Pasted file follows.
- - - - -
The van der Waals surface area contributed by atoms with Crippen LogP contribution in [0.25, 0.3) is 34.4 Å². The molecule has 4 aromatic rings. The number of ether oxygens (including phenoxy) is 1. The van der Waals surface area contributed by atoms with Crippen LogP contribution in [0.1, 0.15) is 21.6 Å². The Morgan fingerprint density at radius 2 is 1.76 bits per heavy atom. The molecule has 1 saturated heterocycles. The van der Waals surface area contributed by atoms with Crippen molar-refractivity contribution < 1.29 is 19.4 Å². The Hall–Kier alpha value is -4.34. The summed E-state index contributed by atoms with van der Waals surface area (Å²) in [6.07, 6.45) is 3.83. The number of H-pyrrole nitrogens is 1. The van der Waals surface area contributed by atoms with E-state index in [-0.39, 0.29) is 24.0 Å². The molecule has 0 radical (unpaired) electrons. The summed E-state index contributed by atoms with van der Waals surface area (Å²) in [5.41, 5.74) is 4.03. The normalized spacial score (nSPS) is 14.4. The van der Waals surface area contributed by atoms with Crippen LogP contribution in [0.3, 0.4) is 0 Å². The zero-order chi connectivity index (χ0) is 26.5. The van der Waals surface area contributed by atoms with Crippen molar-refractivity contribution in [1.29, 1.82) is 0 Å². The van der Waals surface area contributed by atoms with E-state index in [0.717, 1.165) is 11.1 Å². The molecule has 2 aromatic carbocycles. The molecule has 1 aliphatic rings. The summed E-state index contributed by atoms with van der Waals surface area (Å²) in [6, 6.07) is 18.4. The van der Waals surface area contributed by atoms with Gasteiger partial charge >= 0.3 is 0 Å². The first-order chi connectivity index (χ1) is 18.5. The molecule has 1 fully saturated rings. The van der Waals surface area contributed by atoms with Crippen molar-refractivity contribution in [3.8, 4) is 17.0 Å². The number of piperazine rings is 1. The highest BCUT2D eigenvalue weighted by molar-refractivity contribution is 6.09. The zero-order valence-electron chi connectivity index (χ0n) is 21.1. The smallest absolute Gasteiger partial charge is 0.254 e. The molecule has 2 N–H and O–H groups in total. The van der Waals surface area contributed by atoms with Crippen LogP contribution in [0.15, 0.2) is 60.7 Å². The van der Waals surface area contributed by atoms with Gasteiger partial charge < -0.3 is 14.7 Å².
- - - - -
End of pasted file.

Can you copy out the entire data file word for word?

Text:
The van der Waals surface area contributed by atoms with Crippen LogP contribution in [0.25, 0.3) is 34.4 Å². The molecule has 4 aromatic rings. The number of ether oxygens (including phenoxy) is 1. The van der Waals surface area contributed by atoms with Crippen LogP contribution in [0.1, 0.15) is 21.6 Å². The Morgan fingerprint density at radius 2 is 1.76 bits per heavy atom. The molecule has 1 saturated heterocycles. The van der Waals surface area contributed by atoms with Crippen molar-refractivity contribution < 1.29 is 19.4 Å². The Hall–Kier alpha value is -4.34. The summed E-state index contributed by atoms with van der Waals surface area (Å²) in [6.07, 6.45) is 3.83. The number of H-pyrrole nitrogens is 1. The van der Waals surface area contributed by atoms with E-state index in [-0.39, 0.29) is 24.0 Å². The molecule has 0 radical (unpaired) electrons. The summed E-state index contributed by atoms with van der Waals surface area (Å²) in [5.41, 5.74) is 4.03. The normalized spacial score (nSPS) is 14.4. The van der Waals surface area contributed by atoms with Crippen LogP contribution in [0.3, 0.4) is 0 Å². The zero-order chi connectivity index (χ0) is 26.5. The van der Waals surface area contributed by atoms with Crippen molar-refractivity contribution in [1.29, 1.82) is 0 Å². The van der Waals surface area contributed by atoms with E-state index in [0.717, 1.165) is 11.1 Å². The molecule has 2 aromatic carbocycles. The molecule has 1 aliphatic rings. The summed E-state index contributed by atoms with van der Waals surface area (Å²) in [6, 6.07) is 18.4. The van der Waals surface area contributed by atoms with Gasteiger partial charge >= 0.3 is 0 Å². The first-order chi connectivity index (χ1) is 18.5. The molecule has 1 fully saturated rings. The van der Waals surface area contributed by atoms with Crippen molar-refractivity contribution in [3.8, 4) is 17.0 Å². The number of piperazine rings is 1. The highest BCUT2D eigenvalue weighted by molar-refractivity contribution is 6.09. The zero-order valence-electron chi connectivity index (χ0n) is 21.1. The smallest absolute Gasteiger partial charge is 0.254 e. The molecule has 2 N–H and O–H groups in total. The van der Waals surface area contributed by atoms with Crippen LogP contribution in [0.15, 0.2) is 60.7 Å². The van der Waals surface area contributed by atoms with Gasteiger partial charge < -0.3 is 14.7 Å².